In August 1963, two Crestwood, Kentucky, residents were arrested and charged with knowingly receiving stolen property after 175 full cases of bourbon whiskey were found in their trailer home and a nearby house – whiskey identified as taken in the Grosscurth heist. The two men, Walter Brock and Francis Newton, were given two years in jail.
On April 25, 1968, a raging fire destroyed two warehouses at the Grosscurth complex, burning up almost 5,000 barrels of whiskey. A resident of the area reported hearing an explosion just before the blaze. As the burning liquid poured out onto Floyds Fork, witnesses said it seemed the river was on fire, the air filled with the saucy odor of burning bourbon.
Flames shot 200 feet into the air, sparks from the blaze set nearby fields and woods on fire, and even nearby utility poles were destroyed Nine fire departments would be called to the scene to quell the blaze and water down the other buildings, saving them. A company executive said the whiskey was only being stored for aging in the warehouses; the company had not produced any on the site for two years. The cause of the blaze was never determined.
The distillery’s destruction was also a loss for area farmers. One former resident, Jim Oesterritter, said it had also been a source of food for dairy and beef cattle.
Oesterritter said as a boy he would accompany his father as he drove a big tank truck to the distillery to pick up 20 to 25 barrels of corn mash for cattle feed. Many area farmers did the same thing, backing their tank trunks beneath a huge distillery spigot. The cost of the mash was about 10 to 15 cents a barrel.
“It was hot,” Oesterritter said. “Right out of the cooker…I tried some once. It tasted pretty terrible. It was really foul stuff, but the cows loved it.”
Oesterritter also had strong memories of the rickety old iron bridge that spanned Floyds Fork on Echo Trail near the distillery.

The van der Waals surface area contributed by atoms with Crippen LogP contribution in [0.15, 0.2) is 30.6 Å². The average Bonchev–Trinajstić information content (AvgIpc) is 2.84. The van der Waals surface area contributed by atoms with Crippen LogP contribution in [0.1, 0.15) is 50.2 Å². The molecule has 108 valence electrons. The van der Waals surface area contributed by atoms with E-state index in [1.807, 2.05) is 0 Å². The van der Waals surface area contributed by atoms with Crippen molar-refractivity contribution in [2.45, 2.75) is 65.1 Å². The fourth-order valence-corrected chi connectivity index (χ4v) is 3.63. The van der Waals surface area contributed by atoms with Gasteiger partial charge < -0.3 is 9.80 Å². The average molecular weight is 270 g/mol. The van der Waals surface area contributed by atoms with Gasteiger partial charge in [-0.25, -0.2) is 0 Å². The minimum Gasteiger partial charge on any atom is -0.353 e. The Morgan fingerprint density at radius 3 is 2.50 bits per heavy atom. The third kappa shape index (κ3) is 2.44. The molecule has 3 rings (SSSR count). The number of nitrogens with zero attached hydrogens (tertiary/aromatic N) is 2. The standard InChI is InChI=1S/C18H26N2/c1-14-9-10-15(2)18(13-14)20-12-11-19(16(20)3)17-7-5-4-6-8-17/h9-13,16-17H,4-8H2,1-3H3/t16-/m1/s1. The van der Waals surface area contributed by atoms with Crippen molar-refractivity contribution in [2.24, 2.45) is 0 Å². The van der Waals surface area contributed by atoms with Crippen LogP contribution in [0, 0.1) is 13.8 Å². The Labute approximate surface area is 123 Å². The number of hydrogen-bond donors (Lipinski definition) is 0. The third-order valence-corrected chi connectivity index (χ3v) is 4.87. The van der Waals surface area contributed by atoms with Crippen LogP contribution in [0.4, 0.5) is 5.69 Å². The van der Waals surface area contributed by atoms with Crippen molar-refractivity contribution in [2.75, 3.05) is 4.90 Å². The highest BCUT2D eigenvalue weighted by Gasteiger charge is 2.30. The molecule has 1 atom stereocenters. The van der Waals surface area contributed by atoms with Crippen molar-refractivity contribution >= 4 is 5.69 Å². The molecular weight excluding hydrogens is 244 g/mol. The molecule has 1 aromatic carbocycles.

“It used to pop and bounce,” he said. “I always thought I’d meet my maker on the other side.”
The Grosscurths had worked very hard to build their demanding and very competitive distillery business; he as president and she – with only a high school education – as secretary-treasurer. After the fire they sold the distillery to the Chicago-based Makler Brothers who moved production to Bardstown.
The couple had been very active in Louisville society; the box seats at the Kentucky Derby, Life Master bridge tournaments, golf at Audubon Country Club – where a stray lightning bolt almost killed them – a 50-year membership at the First Unitarian Church.
Petite, vivacious and fashionable, Mrs. Grosscurth loved to cook and entertain at their Valley Vista home, eventually taking piano lessons which gave way to a parlor organ where she would hold singing songs.
Mr. and Mrs. Grosscurth never had children of their own, but became foster parents and eventually adopted three children – who gave them nine grandchildren. They were married 60 years and died – just a few months apart – in 1999. Their mutual generosities were lauded at their memorial services, particularly their gifts to Boys Haven and a number of other charitable and social justice organizations.
University of Louisville officials said they had not been surprised by a gift from the Grosscurths – the couple had hinted a donation was coming – but were very surprised by the amount, the $12.5 million was then the largest in U of L history.
Their gift was met with $11.5 million from the State of Kentucky – bringing the total to $24 million – a supreme and enduring Kentucky legacy of another sort.
Former Louisville-Courier columnist Bob Hill is a historian for The Parklands of Floyds Fork. He travels Floyds Fork writing of the people, the places and the history of the stream within the 20-mile park system - all of which is to be preserved in the Filson Historical Society. Some of Hill's stories appear in A Landscape and its Legacy, the commemorative book for The Parklands of Floyds Fork project. Hill has also compiled a Floyds Fork “Places & Faces” presentation that adds imagery to the words.